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December 20, 2016

Thursday Night Football: NFL's garbage time comes to Philly

This had to be the worst season in recent memory for hardcore fans of the Philadelphia Eagles and not just because the team was out of playoff contention before the winter holiday season.

The 2016 season was a nightmare for those tier-one fans that actually go to the games. It has been a slow ride to nowhere for the people who stock up their SUVs and campers with food and drink to hold a tailgate party before every game and look at the eight-week regular-season home schedule as so many mini-vacations.

It started well enough, way back in October with the victory at home against the Pittsburgh Steelers, but the real drama of the schedule comes with the divisional games at home – and that has been a huge disappointment.

That home division schedule continues this Thursday night against the New York Giants.

In the first place, Thursday Night Football has proven to be the scratch-and-dent basket for the National Football League. It is a money grab for the owners for a subpar product that offers little enticement for the fans.

The players might ultimately benefit in terms of more money in the pot to drive up the salary cap, but even they admit the mandate to play on Thursday night is more a burden than a feeling of being the only game in town.

The advent of Thursday Night Football makes a mockery of the NFL’s assurance that player safety comes first and foremost. It even makes a mockery of a union that would allow its members to have so little recovery time to get ready to play another game after playing on Sunday.

On top of all of that, there is just no pop to Thursday Night Football. If the local team is not playing, it is a forgotten event, and it’s good enough to just check in on your smartphone from time to time to check and see the score, or the running balance on a fantasy chart.

No doubt, if the Eagles had been in a playoff race this Thursday night’s game against the Giants would be a must-watch event, but certainly not more than if it had been scheduled for a Sunday afternoon, Sunday night, or even Monday night.

What you are left with is a stale Thursday night game against a traditional rival. It would have been so much better to have at least spaced out these home division games a bit better, rather than having Redskins, Giants and Cowboys all in Philadelphia within a four-week window, and the Giants and Cowboys both after the Eagles had been eliminated from the playoffs.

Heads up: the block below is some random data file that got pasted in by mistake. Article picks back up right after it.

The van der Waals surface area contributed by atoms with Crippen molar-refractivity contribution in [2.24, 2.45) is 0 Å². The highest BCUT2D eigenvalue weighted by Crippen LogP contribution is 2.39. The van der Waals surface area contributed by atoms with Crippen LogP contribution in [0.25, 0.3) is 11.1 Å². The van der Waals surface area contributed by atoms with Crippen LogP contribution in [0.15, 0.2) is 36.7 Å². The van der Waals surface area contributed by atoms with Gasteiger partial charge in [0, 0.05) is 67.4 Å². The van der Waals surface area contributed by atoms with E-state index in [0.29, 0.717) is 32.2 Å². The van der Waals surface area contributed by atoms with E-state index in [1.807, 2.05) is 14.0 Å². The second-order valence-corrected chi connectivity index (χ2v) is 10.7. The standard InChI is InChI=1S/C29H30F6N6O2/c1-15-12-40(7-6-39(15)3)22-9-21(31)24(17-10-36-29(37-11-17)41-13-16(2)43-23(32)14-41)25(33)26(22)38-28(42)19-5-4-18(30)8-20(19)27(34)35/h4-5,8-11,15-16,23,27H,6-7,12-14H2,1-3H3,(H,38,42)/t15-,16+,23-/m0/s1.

Imagine looking at that schedule back in October and hoping that those December matchups would mean something. However, even back then it was a long shot, as a team with a rookie quarterback and a rookie head coach didn’t have much of a chance to drag its playoffs hopes into the Christmas season.

Thus, for those long-suffering Eagles fans who count on the eight home games to provide what amounts to their money's worth of entertainment, they get a dull thud at the end of the season against the two teams that should provide the biggest bang for their bucks.

If it isn’t bad enough that the Giants game means nothing more to the Eagles than getting a head start on NEXT season, the home game against the Dallas Cowboys is likely to be even less enticing.

There is a chance that the January 1 game with the Cowboys will have little meaning to either the Eagles or the Cowboys. And if you add to that the fact that the Mummer’s Parade will also be taking place that afternoon, you might be checking in on a stadium with empty seats against the Dallas Cowboys.


For those who want to look at the positives as the Eagles head into the end-stage of this 2016 season, there is the knowledge that the team really has found the most important element to improve in quarterback Carson Wentz. The rookie has been given the opportunity to run the whole show in his first NFL season, and for the most part, he has displayed the sort of toughness to expect a successful future.

In the long run, it might prove beneficial that he was thrown into the NFL with so few offensive weapons. Wentz has kept his team in games despite being forced to run an offense with literally no deep threats at receiver.

His own game has had some dips and flat spots after the spectacular first few weeks, but overall, the Eagles have a head start on the future and must now spend the offseason gathering at least a few weapons to give Wentz a real chance to show his abilities.

And maybe then the fans can hope that next December will be a December worthy of tailgating – even on a Thursday Night.